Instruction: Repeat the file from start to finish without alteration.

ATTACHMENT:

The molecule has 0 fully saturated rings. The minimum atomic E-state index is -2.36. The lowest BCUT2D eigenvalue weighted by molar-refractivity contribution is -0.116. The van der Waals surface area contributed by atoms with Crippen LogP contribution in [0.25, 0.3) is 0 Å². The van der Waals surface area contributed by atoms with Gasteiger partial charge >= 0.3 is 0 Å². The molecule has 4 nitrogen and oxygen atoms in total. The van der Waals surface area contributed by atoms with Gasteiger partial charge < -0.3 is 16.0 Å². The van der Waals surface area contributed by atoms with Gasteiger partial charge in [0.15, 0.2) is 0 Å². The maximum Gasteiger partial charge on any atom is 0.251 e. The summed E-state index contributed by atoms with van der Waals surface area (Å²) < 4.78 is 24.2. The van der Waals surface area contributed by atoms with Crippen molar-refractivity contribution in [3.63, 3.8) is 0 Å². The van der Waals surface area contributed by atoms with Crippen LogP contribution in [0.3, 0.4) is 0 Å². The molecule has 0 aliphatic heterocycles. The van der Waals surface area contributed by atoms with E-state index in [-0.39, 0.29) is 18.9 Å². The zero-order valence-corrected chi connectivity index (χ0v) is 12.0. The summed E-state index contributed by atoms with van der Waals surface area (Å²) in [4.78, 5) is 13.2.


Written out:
The molecule has 0 fully saturated rings. The minimum atomic E-state index is -2.36. The lowest BCUT2D eigenvalue weighted by molar-refractivity contribution is -0.116. The van der Waals surface area contributed by atoms with Crippen LogP contribution in [0.25, 0.3) is 0 Å². The van der Waals surface area contributed by atoms with Gasteiger partial charge >= 0.3 is 0 Å². The molecule has 4 nitrogen and oxygen atoms in total. The van der Waals surface area contributed by atoms with Gasteiger partial charge < -0.3 is 16.0 Å². The van der Waals surface area contributed by atoms with Gasteiger partial charge in [0.15, 0.2) is 0 Å². The maximum Gasteiger partial charge on any atom is 0.251 e. The summed E-state index contributed by atoms with van der Waals surface area (Å²) < 4.78 is 24.2. The van der Waals surface area contributed by atoms with Crippen molar-refractivity contribution in [3.63, 3.8) is 0 Å². The van der Waals surface area contributed by atoms with Crippen LogP contribution in [0.3, 0.4) is 0 Å². The molecule has 0 aliphatic heterocycles. The van der Waals surface area contributed by atoms with E-state index in [-0.39, 0.29) is 18.9 Å². The zero-order valence-corrected chi connectivity index (χ0v) is 12.0. The summed E-state index contributed by atoms with van der Waals surface area (Å²) in [4.78, 5) is 13.2.